Oceanside CA- The California Department of Motor Vehicles issued a statement, on Saturday, saying that it was investigating a potential security breach of its credit card processing services.
“The Department of Motor Vehicles has been alerted by law enforcement authorities to a potential security issue within its credit card processing services. said, Armando Botello, Public Information Officer of the California Department of Motor Vehicles.
Brian Krebs, the security blogger who broke the Target security breach story reports on krebsonsecurity.com, that an alert, sent privately by MasterCard to financial institutions this week, did not name the breached entity but said the organization in question experienced a “card-not-present” breach — industry speak for transactions conducted online. The alert further stated that the date range of the potentially compromised transactions extended from Aug. 2, 2013 to Jan. 31, 2014, and that the data stolen included the card number, expiration date, and three-digit security code printed on the back of cards.
“Five different financial institutions contacted by this publication — including two mid-sized banks in California — confirmed receipt of the MasterCard notice, and said that all of the cards MasterCard alerted them about as compromised had been used for charges bearing the notation “STATE OF CALIF DMV INT”.” Krebs reports.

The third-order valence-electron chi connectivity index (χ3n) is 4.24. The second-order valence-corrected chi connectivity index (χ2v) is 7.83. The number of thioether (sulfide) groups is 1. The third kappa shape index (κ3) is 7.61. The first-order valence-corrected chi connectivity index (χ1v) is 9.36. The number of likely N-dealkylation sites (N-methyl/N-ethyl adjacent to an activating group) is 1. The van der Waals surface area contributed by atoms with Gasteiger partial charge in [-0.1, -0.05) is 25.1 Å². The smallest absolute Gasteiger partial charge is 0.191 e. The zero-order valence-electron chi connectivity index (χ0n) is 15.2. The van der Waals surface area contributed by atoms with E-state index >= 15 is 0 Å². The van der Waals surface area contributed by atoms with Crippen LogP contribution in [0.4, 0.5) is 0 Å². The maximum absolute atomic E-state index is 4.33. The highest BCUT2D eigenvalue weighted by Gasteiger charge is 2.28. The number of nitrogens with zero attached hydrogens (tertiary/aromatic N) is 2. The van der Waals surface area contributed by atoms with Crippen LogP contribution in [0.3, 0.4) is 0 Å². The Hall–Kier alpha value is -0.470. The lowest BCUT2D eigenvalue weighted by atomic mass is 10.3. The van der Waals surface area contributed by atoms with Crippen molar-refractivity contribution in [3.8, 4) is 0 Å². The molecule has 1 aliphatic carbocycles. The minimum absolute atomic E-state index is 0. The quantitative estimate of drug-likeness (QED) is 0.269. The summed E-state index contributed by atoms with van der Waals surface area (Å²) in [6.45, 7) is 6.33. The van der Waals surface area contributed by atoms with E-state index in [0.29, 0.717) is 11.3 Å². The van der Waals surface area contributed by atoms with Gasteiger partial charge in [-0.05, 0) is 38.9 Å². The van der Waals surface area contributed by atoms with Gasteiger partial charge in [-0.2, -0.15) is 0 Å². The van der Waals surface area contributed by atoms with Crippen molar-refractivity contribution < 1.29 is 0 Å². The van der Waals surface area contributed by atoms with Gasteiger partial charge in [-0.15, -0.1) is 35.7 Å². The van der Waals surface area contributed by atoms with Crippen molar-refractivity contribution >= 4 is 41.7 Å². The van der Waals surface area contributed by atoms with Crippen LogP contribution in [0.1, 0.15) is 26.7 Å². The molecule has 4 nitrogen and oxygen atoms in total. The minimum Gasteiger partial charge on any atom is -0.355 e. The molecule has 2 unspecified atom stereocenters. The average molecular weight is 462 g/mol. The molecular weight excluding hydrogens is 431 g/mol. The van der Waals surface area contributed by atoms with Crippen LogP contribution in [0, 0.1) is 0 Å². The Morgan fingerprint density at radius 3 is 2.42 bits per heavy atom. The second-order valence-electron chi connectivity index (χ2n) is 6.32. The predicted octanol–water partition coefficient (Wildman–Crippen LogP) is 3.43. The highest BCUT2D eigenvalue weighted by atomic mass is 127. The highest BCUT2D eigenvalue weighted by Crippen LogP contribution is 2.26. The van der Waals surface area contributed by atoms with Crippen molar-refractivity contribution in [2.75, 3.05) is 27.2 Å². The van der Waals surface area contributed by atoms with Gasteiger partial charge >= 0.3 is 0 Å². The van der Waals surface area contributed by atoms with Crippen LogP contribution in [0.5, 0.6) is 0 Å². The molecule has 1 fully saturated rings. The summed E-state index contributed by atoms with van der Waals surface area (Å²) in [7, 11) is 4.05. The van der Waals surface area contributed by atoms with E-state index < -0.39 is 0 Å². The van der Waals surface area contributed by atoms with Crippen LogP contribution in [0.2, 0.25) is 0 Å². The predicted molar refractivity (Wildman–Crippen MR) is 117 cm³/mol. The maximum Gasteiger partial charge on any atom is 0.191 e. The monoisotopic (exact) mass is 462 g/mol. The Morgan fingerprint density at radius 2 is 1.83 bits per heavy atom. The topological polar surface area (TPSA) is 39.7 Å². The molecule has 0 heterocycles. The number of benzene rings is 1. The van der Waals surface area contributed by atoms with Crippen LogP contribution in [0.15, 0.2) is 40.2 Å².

The CADMV statement reads: There is no evidence at this time of a direct breach of the DMV’s computer system. However, out of an abundance of caution and in the interest of protecting the sensitive information of California drivers, the DMV has opened an investigation into any potential security breach in conjunction with state and federal law enforcement.
In its investigation, the department is performing a forensic review of its systems and seeking information regarding any potential breach from both the external vendor that processes the DMV’s credit card transactions and the credit card companies themselves.
Protecting the identity and security of our customers is our highest priority and we fully understand the potential impact any breach of security can have. The department has implemented heightened monitoring of all DMV website traffic and credit card transactions. We will immediately notify any affected DMV customers as quickly as possible if we find any issue. DMV customers are also encouraged to closely monitor their credit card statements and transactions for any fraudulent or unusual activity and report it to their credit card company immediately.
DMV customers can continue to pay with cash, check, or money order in person at their local DMV office. “We will continue to provide consumer updates on our website www.dmv.ca.gov as we gather more factual information.” said, Armando Botello.
The CADMV had 10,337,586 online transactions in 2012, the latest reported year.
What if Identity Theft and Fraud Happens to You?
The DMV has a fact sheet in case you are a victim of identity theft or identity theft. Identity theft and identity fraud are two of the fastest growing crimes in the United States. These crimes occur when someone uses a person’s identifying information, such as a driver license, birth date, and/or social security card number, without authority, to commit fraud.
Californians with questions about fraud or identity theft can access important information on through this DMV Identity Fraud Factsheet. This brochure provides identity theft victims with important information and resources. You can read or download the PDF here [Link]